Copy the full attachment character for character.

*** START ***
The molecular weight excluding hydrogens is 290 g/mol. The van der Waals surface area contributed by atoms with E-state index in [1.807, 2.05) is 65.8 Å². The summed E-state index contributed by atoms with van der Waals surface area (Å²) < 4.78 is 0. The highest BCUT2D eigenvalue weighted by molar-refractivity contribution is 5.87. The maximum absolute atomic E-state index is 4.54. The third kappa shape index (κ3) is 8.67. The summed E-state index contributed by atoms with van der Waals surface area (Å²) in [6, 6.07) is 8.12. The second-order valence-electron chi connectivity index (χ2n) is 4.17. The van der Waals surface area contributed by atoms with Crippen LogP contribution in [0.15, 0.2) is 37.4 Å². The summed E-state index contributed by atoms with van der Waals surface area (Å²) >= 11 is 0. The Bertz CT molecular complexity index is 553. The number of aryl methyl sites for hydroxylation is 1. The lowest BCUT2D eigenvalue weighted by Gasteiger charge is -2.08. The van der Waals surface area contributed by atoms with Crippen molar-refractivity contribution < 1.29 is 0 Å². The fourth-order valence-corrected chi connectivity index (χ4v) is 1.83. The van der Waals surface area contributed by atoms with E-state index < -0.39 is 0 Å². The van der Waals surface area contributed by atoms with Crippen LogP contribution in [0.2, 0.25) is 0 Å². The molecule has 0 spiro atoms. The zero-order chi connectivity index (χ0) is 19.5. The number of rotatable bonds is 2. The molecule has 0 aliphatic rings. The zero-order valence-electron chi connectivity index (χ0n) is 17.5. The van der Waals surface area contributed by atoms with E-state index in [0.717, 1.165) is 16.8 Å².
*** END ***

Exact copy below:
The molecular weight excluding hydrogens is 290 g/mol. The van der Waals surface area contributed by atoms with E-state index in [1.807, 2.05) is 65.8 Å². The summed E-state index contributed by atoms with van der Waals surface area (Å²) < 4.78 is 0. The highest BCUT2D eigenvalue weighted by molar-refractivity contribution is 5.87. The maximum absolute atomic E-state index is 4.54. The third kappa shape index (κ3) is 8.67. The summed E-state index contributed by atoms with van der Waals surface area (Å²) in [6, 6.07) is 8.12. The second-order valence-electron chi connectivity index (χ2n) is 4.17. The van der Waals surface area contributed by atoms with Crippen LogP contribution in [0.15, 0.2) is 37.4 Å². The summed E-state index contributed by atoms with van der Waals surface area (Å²) >= 11 is 0. The Bertz CT molecular complexity index is 553. The number of aryl methyl sites for hydroxylation is 1. The lowest BCUT2D eigenvalue weighted by Gasteiger charge is -2.08. The van der Waals surface area contributed by atoms with Crippen molar-refractivity contribution < 1.29 is 0 Å². The fourth-order valence-corrected chi connectivity index (χ4v) is 1.83. The van der Waals surface area contributed by atoms with E-state index < -0.39 is 0 Å². The van der Waals surface area contributed by atoms with Crippen LogP contribution in [0.2, 0.25) is 0 Å². The molecule has 0 spiro atoms. The zero-order chi connectivity index (χ0) is 19.5. The number of rotatable bonds is 2. The molecule has 0 aliphatic rings. The zero-order valence-electron chi connectivity index (χ0n) is 17.5. The van der Waals surface area contributed by atoms with E-state index in [0.717, 1.165) is 16.8 Å².